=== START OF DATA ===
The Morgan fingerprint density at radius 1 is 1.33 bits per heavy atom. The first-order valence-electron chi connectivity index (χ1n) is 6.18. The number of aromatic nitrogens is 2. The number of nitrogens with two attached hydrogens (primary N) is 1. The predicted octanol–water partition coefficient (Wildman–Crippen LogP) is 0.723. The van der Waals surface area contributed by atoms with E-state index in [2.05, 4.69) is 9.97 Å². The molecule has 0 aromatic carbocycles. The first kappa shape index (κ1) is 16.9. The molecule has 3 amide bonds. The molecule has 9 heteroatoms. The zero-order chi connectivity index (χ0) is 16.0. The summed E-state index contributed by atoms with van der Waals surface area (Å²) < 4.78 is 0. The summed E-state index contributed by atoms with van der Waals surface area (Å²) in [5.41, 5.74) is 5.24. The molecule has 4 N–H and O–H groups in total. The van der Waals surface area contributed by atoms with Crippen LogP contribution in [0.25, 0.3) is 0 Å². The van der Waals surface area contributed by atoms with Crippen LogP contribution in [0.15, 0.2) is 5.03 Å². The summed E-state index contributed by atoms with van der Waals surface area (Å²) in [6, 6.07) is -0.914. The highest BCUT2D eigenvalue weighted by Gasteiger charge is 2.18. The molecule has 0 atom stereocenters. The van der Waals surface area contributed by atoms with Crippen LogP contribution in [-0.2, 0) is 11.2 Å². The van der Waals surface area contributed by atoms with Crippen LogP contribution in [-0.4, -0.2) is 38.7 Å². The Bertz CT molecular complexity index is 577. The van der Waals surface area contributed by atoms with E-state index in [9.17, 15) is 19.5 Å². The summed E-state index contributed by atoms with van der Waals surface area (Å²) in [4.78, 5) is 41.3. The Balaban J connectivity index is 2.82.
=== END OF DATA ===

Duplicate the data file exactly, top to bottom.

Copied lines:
The Morgan fingerprint density at radius 1 is 1.33 bits per heavy atom. The first-order valence-electron chi connectivity index (χ1n) is 6.18. The number of aromatic nitrogens is 2. The number of nitrogens with two attached hydrogens (primary N) is 1. The predicted octanol–water partition coefficient (Wildman–Crippen LogP) is 0.723. The van der Waals surface area contributed by atoms with E-state index in [2.05, 4.69) is 9.97 Å². The molecule has 0 aromatic carbocycles. The first kappa shape index (κ1) is 16.9. The molecule has 3 amide bonds. The molecule has 9 heteroatoms. The zero-order chi connectivity index (χ0) is 16.0. The summed E-state index contributed by atoms with van der Waals surface area (Å²) < 4.78 is 0. The summed E-state index contributed by atoms with van der Waals surface area (Å²) in [5.41, 5.74) is 5.24. The molecule has 4 N–H and O–H groups in total. The van der Waals surface area contributed by atoms with Crippen LogP contribution in [0.25, 0.3) is 0 Å². The van der Waals surface area contributed by atoms with Crippen LogP contribution in [0.15, 0.2) is 5.03 Å². The summed E-state index contributed by atoms with van der Waals surface area (Å²) in [6, 6.07) is -0.914. The highest BCUT2D eigenvalue weighted by Gasteiger charge is 2.18. The molecule has 0 atom stereocenters. The van der Waals surface area contributed by atoms with Crippen LogP contribution in [-0.2, 0) is 11.2 Å². The van der Waals surface area contributed by atoms with Crippen LogP contribution in [-0.4, -0.2) is 38.7 Å². The Bertz CT molecular complexity index is 577. The van der Waals surface area contributed by atoms with E-state index in [9.17, 15) is 19.5 Å². The summed E-state index contributed by atoms with van der Waals surface area (Å²) in [4.78, 5) is 41.3. The Balaban J connectivity index is 2.82.